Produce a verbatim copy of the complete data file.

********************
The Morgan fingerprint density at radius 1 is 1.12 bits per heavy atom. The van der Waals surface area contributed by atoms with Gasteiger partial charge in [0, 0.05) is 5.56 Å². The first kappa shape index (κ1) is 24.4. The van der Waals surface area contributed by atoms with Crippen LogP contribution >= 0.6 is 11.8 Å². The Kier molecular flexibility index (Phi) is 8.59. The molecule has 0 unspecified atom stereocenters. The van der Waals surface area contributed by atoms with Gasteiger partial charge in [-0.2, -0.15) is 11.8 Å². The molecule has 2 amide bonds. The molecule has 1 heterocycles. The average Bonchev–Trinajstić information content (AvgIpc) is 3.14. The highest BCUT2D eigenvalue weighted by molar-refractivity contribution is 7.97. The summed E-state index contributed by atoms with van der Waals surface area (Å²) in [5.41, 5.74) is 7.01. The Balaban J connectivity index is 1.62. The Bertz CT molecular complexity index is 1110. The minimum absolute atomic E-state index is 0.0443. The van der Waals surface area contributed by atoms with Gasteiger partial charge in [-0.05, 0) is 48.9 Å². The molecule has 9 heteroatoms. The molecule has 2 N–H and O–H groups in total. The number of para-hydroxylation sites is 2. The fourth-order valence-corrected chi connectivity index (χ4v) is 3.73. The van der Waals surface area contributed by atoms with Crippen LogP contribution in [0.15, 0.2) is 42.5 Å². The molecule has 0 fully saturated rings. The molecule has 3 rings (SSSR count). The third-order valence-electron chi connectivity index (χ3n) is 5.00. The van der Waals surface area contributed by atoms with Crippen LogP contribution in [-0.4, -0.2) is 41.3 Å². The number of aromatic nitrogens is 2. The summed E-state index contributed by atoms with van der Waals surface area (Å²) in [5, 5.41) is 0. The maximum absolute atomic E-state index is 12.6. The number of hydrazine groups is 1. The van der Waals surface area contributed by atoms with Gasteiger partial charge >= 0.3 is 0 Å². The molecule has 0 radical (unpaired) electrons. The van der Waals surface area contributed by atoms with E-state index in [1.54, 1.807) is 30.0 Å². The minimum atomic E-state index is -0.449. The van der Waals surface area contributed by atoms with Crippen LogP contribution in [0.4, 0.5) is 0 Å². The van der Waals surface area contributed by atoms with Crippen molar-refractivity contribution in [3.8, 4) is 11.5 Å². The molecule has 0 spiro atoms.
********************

The Morgan fingerprint density at radius 1 is 1.12 bits per heavy atom. The van der Waals surface area contributed by atoms with Gasteiger partial charge in [0, 0.05) is 5.56 Å². The first kappa shape index (κ1) is 24.4. The van der Waals surface area contributed by atoms with Crippen LogP contribution >= 0.6 is 11.8 Å². The Kier molecular flexibility index (Phi) is 8.59. The molecule has 0 unspecified atom stereocenters. The van der Waals surface area contributed by atoms with Gasteiger partial charge in [-0.2, -0.15) is 11.8 Å². The molecule has 2 amide bonds. The molecule has 1 heterocycles. The average Bonchev–Trinajstić information content (AvgIpc) is 3.14. The highest BCUT2D eigenvalue weighted by molar-refractivity contribution is 7.97. The summed E-state index contributed by atoms with van der Waals surface area (Å²) in [5.41, 5.74) is 7.01. The Balaban J connectivity index is 1.62. The Bertz CT molecular complexity index is 1110. The minimum absolute atomic E-state index is 0.0443. The van der Waals surface area contributed by atoms with Gasteiger partial charge in [-0.05, 0) is 48.9 Å². The molecule has 9 heteroatoms. The molecule has 2 N–H and O–H groups in total. The number of para-hydroxylation sites is 2. The fourth-order valence-corrected chi connectivity index (χ4v) is 3.73. The van der Waals surface area contributed by atoms with Crippen LogP contribution in [0.15, 0.2) is 42.5 Å². The molecule has 0 fully saturated rings. The molecule has 3 rings (SSSR count). The third-order valence-electron chi connectivity index (χ3n) is 5.00. The van der Waals surface area contributed by atoms with Crippen LogP contribution in [-0.4, -0.2) is 41.3 Å². The number of aromatic nitrogens is 2. The summed E-state index contributed by atoms with van der Waals surface area (Å²) in [5, 5.41) is 0. The maximum absolute atomic E-state index is 12.6. The number of hydrazine groups is 1. The van der Waals surface area contributed by atoms with Gasteiger partial charge >= 0.3 is 0 Å². The molecule has 0 radical (unpaired) electrons. The van der Waals surface area contributed by atoms with E-state index in [1.54, 1.807) is 30.0 Å². The minimum atomic E-state index is -0.449. The van der Waals surface area contributed by atoms with Crippen LogP contribution in [0.4, 0.5) is 0 Å². The van der Waals surface area contributed by atoms with Crippen molar-refractivity contribution in [3.8, 4) is 11.5 Å². The molecule has 0 spiro atoms.